Hmm, my initial reaction is to say "eat farmed salmon" because to me farmed salmon tastes exactly like pink colored mashed potatoes -- mushy and generally very bland.

                        But, that said, I think the reason to eat salmon *is* for the distinctive salmon taste.

                        If your goal is to incorporate more fish in your diet and do not want to mess with the distinctive flavor of salmon, why not try a milder tasting fish like halibut, cod or sole?

                        I guess in order to better answer your question, one sort of has to know why you "want to learn to like salmon"? Is it for its health benefits (Omega 3 fatty acids)? Or something else?

                        If it's for its heart healthy benefits, lots of other non-salmon-y fish (like trout and albacore tuna) can provide you comparable benefits.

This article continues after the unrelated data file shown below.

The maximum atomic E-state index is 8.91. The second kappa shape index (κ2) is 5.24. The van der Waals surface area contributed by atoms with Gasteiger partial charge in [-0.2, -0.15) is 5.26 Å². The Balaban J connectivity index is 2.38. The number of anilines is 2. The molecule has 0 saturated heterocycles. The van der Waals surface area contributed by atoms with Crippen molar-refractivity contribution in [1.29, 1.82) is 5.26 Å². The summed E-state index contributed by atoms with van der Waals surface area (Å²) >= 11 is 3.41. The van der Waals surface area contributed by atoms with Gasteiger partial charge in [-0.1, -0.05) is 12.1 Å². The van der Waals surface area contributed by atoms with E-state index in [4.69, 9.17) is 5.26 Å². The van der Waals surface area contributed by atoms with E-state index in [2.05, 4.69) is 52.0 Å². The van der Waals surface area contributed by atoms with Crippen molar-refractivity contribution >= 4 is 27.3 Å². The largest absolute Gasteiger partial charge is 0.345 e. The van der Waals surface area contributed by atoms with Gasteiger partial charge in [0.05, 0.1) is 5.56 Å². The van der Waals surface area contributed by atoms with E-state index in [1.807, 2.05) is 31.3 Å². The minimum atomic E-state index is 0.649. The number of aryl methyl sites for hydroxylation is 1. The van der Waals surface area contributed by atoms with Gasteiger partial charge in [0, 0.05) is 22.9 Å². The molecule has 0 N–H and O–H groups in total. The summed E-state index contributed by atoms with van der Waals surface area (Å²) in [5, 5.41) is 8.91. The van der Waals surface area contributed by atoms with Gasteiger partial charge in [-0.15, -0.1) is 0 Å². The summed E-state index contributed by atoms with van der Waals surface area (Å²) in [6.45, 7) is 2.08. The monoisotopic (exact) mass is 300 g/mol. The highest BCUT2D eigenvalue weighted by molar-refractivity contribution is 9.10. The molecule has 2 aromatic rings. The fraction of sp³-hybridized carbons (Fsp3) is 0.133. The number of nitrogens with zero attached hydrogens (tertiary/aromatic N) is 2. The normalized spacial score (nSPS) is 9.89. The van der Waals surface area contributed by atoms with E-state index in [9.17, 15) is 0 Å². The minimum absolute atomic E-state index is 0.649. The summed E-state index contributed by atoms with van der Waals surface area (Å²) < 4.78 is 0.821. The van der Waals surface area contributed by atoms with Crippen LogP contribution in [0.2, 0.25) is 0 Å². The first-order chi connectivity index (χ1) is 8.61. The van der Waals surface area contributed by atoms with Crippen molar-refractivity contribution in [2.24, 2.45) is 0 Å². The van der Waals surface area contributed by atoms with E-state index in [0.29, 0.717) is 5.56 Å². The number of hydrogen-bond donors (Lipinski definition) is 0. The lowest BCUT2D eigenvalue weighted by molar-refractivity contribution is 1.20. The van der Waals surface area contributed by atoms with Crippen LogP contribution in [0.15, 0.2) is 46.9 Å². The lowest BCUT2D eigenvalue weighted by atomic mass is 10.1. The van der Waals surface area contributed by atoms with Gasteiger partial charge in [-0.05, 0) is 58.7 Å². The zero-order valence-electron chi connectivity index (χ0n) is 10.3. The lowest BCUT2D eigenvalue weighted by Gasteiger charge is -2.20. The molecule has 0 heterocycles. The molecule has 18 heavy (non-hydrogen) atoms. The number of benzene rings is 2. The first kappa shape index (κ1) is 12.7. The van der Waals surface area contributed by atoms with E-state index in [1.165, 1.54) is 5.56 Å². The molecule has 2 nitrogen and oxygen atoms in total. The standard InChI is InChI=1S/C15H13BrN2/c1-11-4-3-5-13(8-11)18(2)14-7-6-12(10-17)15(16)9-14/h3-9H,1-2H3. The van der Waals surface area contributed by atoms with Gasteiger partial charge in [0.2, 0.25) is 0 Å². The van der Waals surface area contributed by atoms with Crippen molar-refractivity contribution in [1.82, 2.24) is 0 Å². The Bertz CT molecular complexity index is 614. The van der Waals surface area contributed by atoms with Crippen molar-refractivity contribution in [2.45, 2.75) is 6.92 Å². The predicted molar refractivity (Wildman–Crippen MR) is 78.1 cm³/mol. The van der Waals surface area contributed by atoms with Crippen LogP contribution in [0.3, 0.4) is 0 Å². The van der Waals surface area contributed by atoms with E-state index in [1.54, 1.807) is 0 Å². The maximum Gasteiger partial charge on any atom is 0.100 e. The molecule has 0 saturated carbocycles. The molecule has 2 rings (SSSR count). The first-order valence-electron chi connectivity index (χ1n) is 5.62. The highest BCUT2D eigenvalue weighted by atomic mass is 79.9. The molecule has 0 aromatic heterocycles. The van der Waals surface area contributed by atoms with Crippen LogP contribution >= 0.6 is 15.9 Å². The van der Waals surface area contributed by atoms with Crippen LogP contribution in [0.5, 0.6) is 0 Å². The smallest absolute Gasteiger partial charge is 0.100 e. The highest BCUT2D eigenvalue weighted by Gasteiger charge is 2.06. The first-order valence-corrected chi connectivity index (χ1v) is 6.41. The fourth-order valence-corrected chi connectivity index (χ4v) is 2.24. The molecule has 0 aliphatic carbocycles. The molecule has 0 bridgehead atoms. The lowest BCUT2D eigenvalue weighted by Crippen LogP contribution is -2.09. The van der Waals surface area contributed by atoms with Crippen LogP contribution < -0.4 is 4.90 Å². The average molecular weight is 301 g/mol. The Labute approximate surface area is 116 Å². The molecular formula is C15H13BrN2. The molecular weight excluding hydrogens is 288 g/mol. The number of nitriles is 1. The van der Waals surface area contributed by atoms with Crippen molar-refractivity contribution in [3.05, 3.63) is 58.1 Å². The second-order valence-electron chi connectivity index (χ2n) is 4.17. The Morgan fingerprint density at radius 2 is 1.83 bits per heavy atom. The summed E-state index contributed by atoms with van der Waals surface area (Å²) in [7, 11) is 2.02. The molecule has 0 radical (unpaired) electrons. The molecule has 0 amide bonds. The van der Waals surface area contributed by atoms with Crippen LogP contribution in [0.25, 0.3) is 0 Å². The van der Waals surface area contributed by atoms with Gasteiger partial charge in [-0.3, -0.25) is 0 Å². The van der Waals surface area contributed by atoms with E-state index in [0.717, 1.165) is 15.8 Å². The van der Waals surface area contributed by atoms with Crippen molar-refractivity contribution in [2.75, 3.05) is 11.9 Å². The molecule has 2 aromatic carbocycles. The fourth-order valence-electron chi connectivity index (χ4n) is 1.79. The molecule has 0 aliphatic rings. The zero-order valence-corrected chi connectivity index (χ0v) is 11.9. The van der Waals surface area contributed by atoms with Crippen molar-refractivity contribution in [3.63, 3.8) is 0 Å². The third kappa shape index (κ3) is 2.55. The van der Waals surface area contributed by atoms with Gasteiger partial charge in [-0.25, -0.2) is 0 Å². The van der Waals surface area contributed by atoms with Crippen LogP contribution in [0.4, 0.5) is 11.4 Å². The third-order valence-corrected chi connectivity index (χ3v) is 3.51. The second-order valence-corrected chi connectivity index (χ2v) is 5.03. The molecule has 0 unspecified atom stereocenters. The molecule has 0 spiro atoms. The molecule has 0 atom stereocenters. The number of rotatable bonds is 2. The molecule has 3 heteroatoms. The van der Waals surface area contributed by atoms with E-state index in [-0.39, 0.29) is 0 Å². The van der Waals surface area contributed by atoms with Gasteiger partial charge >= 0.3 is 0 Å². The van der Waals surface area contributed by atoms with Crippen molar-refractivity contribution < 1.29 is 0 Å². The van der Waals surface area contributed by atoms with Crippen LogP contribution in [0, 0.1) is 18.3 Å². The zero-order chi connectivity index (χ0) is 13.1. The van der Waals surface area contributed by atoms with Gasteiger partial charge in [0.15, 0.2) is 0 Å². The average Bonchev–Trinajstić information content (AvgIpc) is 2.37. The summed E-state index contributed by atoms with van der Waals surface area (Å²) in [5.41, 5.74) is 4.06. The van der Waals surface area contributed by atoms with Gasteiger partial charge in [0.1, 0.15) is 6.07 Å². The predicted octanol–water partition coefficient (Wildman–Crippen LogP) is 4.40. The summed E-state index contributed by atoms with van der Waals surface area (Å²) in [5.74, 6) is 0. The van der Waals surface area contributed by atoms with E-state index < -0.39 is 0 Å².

1. re: ipsedixit

                          I want to eat it for the health benefits. I don't care for trout or tuna (will eat canned once in a while). I love halibut but I don't think it has the same omega fatty acids and it is super expensive. Maybe I will try farmed--thanks.

                          1. re: sparkareno

                            If you have a Trader Joe's within a reasonabole distance, they have excellent frozen wild caught Alaskan halibut.

                            1. re: mcf

                              And good frozen wild salmon too.

                              1. re: EM23

                                Yep, that too. Very good quality, very low price for it.